After you have checked that they are ready to receive a repair, invite them to sit facing you. Eye contact is critical to a successful repair as you assess how each other is doing.
1. First, make your partner’s well-being more important than being right. Even if your
partner’s memory or perspective is inaccurate, listening to, showing genuine care and
taking responsibility for their experience helps them feel loved. Over time this experience
helps them feel secure in the relationship and creates openness and compassion in both
2. Take the time to fully understand the injury. Listen carefully and let your partner tell you about their experience. Give them as much time as needed. If you have been
paying close attention to your partner, you already know what and how you have injured
them. In doing so, you can offer repair without them needing to tell you what hurts.
Knowing your partner’s vulnerabilities and making their need more important than what
you think they need is critical.
3. Learn to “lead with relief” in making care for them the first priority. Focus attention on your partner’s physical, facial and verbal cues to assess their feelings. If you see distress, immediately do or say something to soothe and help them feel loved and secure before proceeding to the repair. Remember–whoever is in the most distress gets attention first, and you take care of your partner until they are once again feeling safe and cared for.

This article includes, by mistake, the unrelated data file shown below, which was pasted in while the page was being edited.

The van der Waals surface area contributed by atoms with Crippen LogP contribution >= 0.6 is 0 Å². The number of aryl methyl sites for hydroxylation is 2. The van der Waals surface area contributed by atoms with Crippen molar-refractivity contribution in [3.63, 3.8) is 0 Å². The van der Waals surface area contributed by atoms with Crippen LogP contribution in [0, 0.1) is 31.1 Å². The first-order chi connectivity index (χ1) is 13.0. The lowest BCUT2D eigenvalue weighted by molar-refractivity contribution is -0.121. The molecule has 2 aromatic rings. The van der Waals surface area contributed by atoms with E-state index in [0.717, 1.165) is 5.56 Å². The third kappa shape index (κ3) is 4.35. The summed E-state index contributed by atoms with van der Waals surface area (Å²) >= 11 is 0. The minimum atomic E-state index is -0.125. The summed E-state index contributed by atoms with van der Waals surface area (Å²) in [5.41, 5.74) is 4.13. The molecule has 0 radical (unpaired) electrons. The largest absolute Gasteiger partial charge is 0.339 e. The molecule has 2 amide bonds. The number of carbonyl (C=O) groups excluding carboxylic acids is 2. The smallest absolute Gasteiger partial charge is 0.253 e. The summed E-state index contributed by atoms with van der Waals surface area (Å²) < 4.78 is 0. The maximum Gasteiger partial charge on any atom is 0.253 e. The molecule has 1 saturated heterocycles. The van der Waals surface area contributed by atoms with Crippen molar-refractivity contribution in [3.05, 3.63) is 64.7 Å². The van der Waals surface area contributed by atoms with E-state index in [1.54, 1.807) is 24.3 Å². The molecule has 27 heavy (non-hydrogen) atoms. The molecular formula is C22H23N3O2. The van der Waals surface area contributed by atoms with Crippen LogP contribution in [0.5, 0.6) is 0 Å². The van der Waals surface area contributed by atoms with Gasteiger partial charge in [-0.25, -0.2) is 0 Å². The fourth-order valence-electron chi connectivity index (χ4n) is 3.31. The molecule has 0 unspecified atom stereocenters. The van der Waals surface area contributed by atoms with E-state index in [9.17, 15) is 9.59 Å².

4. Practice using words, gestures, physical actions that work. Offer the phrases that soothe
your partner. Short and simple has the most immediate effect: “I am sorry,” “I love you,”
and “I am here” are all good examples of targeted phrases that regulate the nervous system.
5. Finally, check and Adjust. Does your partner look better, the same, or worse? If your
partner looks better, check “Did I get everything?” If they look the same, check “What did
I miss?” If they look worse, return to step one, with curiosity and care. “It looks like I got
it wrong. Tell me what you needed instead.” Then go back through the steps above.
While this may seem arduous at first, taking the time to practice these steps will help you learn how to do this.
How to Receive A Repair:
Now for the receiving player on the team: Learning to receive a repair with grace, care and compassion is as important as learning how to offer an apology.
As humans, our attachment to winning and being right will often trump our desire for connection in receiving repair. Learning to tame these impulses takes practicing compassion and humility and is as critical in creating a culture of safety for each other to be our imperfect selves. Doing so creates the greatest opportunity for you both to grow into the people you both want to be.